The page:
Kyoto Prize laureates light up Moyse Hall stage
By Chris Chipello
On May 7, 1959, British novelist and physicist C.P. Snow delivered a high-profile lecture at the University of Cambridge, in which he decried a growing communication gap between “the two cultures” of science and the humanities.
Fifty years later, that lecture – and the widespread debate that it spawned – was the focus of a public conversation at McGill between the two Canadian winners of the prestigious Kyoto Prize: Prof. Emeritus Charles Taylor, a philosopher known for his work on modernity and multiculturalism, and University of Toronto Prof. Anthony Pawson, whose scientific discoveries have transformed understanding of the way cells work in health and in disease.
In his essay, Snow argued that the rift between the two cultures “represented the major hindrance to solving the world’s problems,” noted Provost Anthony C. Masi, in kicking off the May 5 event at Moyse Hall. “To address the divide between the ‘two cultures,’ Snow was unambiguous: the only solution is education.”
That theme is in keeping with the Kyoto Prize’s philosophy of balancing scientific progress with spiritual depth, said Toyomi Inamori, Senior Managing Director of the Inamori Foundation, which established the prize in 1985. The award, often described as Japan’s equivalent to the Nobel Prize, honours individuals who have contributed significantly to the scientific, cultural and spiritual betterment of humankind.
Following are excerpts from the discussion between Prof. Taylor, the 2008 Kyoto Prize winner in Arts and Philosophy, and Dr. Pawson, the 2008 winner in Basic Sciences. Prof. Antonia Maioni, Director of the McGill Institute for the Study of Canada, moderated the forum.
Maioni: Snow says universities need to encourage a new scientific class to allow science to come up with the solutions needed for the world’s problems. Can science save us?
Pawson: To the contrary of saving us, I think, science and its sibling, technology, create great problems. And the question is: Can we avoid those problems by simply not doing science, by denying our creativity? Or do we need more science to overcome those problems? And, particularly, can the fusion or the synergy between science and humanities be a way forward? … Science, as always with human creativity, is going to cause problems, and then we have to figure a way out of the problems.
Taylor: And we can’t stop the creativity without totally mutilating ourselves…
Maioni: One of the criticisms of Snow is (his) simplistic rendering of these two cultures. Is it possible that it was just based on a moment in time?
Taylor: Well, I think it was based on a moment in time, because of certain features in the intellectual world of his time – because I don’t think those kind of attitudes are common today … What isn’t in that moment of time is that whole problem of bringing to bear all these resources – both in the different sciences and the different humanities – bringing them to bear on these problems.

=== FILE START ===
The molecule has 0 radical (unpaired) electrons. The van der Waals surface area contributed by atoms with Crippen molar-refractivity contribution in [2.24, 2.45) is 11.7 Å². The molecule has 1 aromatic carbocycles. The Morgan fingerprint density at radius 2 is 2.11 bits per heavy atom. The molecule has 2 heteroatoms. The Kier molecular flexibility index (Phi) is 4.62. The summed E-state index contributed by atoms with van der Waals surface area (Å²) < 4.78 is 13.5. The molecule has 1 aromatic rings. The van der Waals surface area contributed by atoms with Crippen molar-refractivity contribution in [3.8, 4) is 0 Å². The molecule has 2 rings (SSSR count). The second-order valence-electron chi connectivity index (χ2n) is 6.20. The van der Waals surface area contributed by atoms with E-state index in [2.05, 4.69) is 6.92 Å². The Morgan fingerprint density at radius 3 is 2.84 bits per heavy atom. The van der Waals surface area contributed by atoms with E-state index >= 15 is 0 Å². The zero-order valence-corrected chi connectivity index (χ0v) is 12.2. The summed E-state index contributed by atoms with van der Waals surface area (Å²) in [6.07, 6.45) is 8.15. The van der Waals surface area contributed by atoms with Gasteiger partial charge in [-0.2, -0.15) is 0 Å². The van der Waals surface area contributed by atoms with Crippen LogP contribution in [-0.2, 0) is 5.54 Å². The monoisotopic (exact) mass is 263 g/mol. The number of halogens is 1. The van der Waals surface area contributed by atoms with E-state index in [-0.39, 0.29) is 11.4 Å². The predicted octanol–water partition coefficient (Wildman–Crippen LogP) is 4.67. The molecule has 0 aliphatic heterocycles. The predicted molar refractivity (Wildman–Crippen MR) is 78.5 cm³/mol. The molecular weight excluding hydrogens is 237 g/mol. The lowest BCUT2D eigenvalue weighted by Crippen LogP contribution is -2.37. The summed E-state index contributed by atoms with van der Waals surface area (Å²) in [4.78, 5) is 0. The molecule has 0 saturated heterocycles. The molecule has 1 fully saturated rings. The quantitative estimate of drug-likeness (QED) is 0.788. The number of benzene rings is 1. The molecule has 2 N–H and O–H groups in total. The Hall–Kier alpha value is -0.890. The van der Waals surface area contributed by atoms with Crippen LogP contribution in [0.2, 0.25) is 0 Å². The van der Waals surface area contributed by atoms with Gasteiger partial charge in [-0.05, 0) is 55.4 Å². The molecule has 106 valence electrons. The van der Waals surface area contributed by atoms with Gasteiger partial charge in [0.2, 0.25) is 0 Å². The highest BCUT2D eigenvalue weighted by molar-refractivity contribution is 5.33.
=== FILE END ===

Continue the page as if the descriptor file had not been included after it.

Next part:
Pawson: To my mind there is an underlying similarity between science and humanities, which is just the creative endeavor. If you talk to a scientist about the moment of discovery, I don’t think it’s any different from a writer or a musician … So science is not the dry discovery of facts. It’s this sort of wonderful explosion of sense of euphoria … What is slightly different is that an artist creates something that’s really unique. If Oscar Wilde had not written The Importance of Being Earnest, no one else would have written it. Whereas a scientist in a sense discovers what already exists … And I think what’s also different about science is there comes a point where we can say something is true, the laws of thermodynamics are true – gravity works in a particular way … I mean we can measure these things and that’s the way it is. And your opinion about it really doesn’t matter … And that I think is where you get something not of a clash of cultures, but a difficulty of understanding.
Maioni: In the university context, is hyper-specialization somehow making that rift
even deeper and perhaps multiplying it across many different areas?
Taylor: On one side, I think that our whole manner of giving people their qualifications and giving them the chance of getting a job, pushes people to more narrow specialization … What pushes the other way is that all the really interesting issues usually transcend these specializations. There’s a kind of pull constantly going back and forth. And really our graduate students have to navigate some very difficult issues.
Pawson: Certainly if you think about the sciences for example, you really have to focus on one particular thing to really discover something new. But then that new discovery, if it’s important, will inform a whole realm of ideas.
Maioni: We’re in an Internet age. Have we come to a common culture of learning, which I think is something that Snow was hoping for – that we would all know the laws of physics and logic of philosophers?
Taylor: I think the present Internet age could work tremendously effectively – even the blogosphere could work – to spread understanding on the part of nonspecialists. It’s the nearest thing to the kind of common culture that C.P. Snow wanted … not that everybody could be a polymath, but that they could have enough of a grasp of what’s going on elsewhere to be able intelligently to discuss common issues.
Pawson: From one generation to another, genetically we’re pretty similar. But our brains are incredibly plastic – so in each generation our brains our wired somewhat differently because of the different cultures that we grew up in … The kids growing today have from the day they were born lived in this age of doing multiple things, being highly connected … I think actually it’s extremely promising; I’m very excited.